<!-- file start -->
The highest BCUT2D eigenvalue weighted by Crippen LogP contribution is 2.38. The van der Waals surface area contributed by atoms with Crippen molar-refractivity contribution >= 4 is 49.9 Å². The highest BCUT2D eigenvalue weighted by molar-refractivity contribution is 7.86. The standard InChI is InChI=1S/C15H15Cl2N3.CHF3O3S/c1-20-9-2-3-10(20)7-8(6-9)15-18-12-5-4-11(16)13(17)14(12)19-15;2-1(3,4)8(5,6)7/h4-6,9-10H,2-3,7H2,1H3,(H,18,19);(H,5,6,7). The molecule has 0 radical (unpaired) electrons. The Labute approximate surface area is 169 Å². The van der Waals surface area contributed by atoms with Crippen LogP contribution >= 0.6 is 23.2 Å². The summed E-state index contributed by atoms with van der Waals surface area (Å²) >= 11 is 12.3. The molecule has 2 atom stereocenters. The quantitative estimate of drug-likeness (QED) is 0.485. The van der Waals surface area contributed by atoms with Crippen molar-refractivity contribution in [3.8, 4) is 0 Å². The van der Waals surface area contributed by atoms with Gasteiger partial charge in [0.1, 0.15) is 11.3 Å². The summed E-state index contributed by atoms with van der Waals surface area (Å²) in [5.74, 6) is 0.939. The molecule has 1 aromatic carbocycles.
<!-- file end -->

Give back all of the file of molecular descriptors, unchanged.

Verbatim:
The highest BCUT2D eigenvalue weighted by Crippen LogP contribution is 2.38. The van der Waals surface area contributed by atoms with Crippen molar-refractivity contribution >= 4 is 49.9 Å². The highest BCUT2D eigenvalue weighted by molar-refractivity contribution is 7.86. The standard InChI is InChI=1S/C15H15Cl2N3.CHF3O3S/c1-20-9-2-3-10(20)7-8(6-9)15-18-12-5-4-11(16)13(17)14(12)19-15;2-1(3,4)8(5,6)7/h4-6,9-10H,2-3,7H2,1H3,(H,18,19);(H,5,6,7). The molecule has 0 radical (unpaired) electrons. The Labute approximate surface area is 169 Å². The van der Waals surface area contributed by atoms with Crippen LogP contribution >= 0.6 is 23.2 Å². The summed E-state index contributed by atoms with van der Waals surface area (Å²) >= 11 is 12.3. The molecule has 2 atom stereocenters. The quantitative estimate of drug-likeness (QED) is 0.485. The van der Waals surface area contributed by atoms with Crippen molar-refractivity contribution in [3.8, 4) is 0 Å². The van der Waals surface area contributed by atoms with Gasteiger partial charge in [0.1, 0.15) is 11.3 Å². The summed E-state index contributed by atoms with van der Waals surface area (Å²) in [5.74, 6) is 0.939. The molecule has 1 aromatic carbocycles.